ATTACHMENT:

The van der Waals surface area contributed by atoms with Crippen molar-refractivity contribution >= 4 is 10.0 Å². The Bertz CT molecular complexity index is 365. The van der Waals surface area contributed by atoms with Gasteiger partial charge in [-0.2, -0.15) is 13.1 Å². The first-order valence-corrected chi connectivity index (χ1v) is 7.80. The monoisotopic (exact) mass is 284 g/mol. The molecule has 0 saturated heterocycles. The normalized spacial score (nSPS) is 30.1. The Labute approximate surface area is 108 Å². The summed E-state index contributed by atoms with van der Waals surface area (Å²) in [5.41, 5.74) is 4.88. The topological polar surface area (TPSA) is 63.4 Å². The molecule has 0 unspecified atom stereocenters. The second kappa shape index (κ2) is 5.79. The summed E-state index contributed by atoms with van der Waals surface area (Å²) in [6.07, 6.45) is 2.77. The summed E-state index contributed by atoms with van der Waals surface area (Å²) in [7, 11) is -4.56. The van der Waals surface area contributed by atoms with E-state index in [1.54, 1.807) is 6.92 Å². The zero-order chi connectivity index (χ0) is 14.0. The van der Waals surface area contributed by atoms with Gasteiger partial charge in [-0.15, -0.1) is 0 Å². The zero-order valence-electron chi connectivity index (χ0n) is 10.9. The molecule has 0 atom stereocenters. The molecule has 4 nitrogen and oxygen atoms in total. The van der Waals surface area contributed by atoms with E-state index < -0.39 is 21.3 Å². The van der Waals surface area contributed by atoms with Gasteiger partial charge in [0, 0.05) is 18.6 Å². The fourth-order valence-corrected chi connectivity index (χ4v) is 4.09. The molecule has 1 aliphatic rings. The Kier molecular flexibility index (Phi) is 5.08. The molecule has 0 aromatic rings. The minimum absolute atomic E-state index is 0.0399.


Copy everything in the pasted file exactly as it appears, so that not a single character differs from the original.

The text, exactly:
The van der Waals surface area contributed by atoms with Crippen molar-refractivity contribution >= 4 is 10.0 Å². The Bertz CT molecular complexity index is 365. The van der Waals surface area contributed by atoms with Gasteiger partial charge in [-0.2, -0.15) is 13.1 Å². The first-order valence-corrected chi connectivity index (χ1v) is 7.80. The monoisotopic (exact) mass is 284 g/mol. The molecule has 0 saturated heterocycles. The normalized spacial score (nSPS) is 30.1. The Labute approximate surface area is 108 Å². The summed E-state index contributed by atoms with van der Waals surface area (Å²) in [5.41, 5.74) is 4.88. The topological polar surface area (TPSA) is 63.4 Å². The molecule has 0 unspecified atom stereocenters. The second kappa shape index (κ2) is 5.79. The summed E-state index contributed by atoms with van der Waals surface area (Å²) in [6.07, 6.45) is 2.77. The summed E-state index contributed by atoms with van der Waals surface area (Å²) in [7, 11) is -4.56. The van der Waals surface area contributed by atoms with E-state index in [1.54, 1.807) is 6.92 Å². The zero-order chi connectivity index (χ0) is 14.0. The van der Waals surface area contributed by atoms with Gasteiger partial charge in [-0.15, -0.1) is 0 Å². The zero-order valence-electron chi connectivity index (χ0n) is 10.9. The molecule has 0 atom stereocenters. The molecule has 4 nitrogen and oxygen atoms in total. The van der Waals surface area contributed by atoms with E-state index < -0.39 is 21.3 Å². The van der Waals surface area contributed by atoms with Gasteiger partial charge in [0, 0.05) is 18.6 Å². The fourth-order valence-corrected chi connectivity index (χ4v) is 4.09. The molecule has 1 aliphatic rings. The Kier molecular flexibility index (Phi) is 5.08. The molecule has 0 aromatic rings. The minimum absolute atomic E-state index is 0.0399.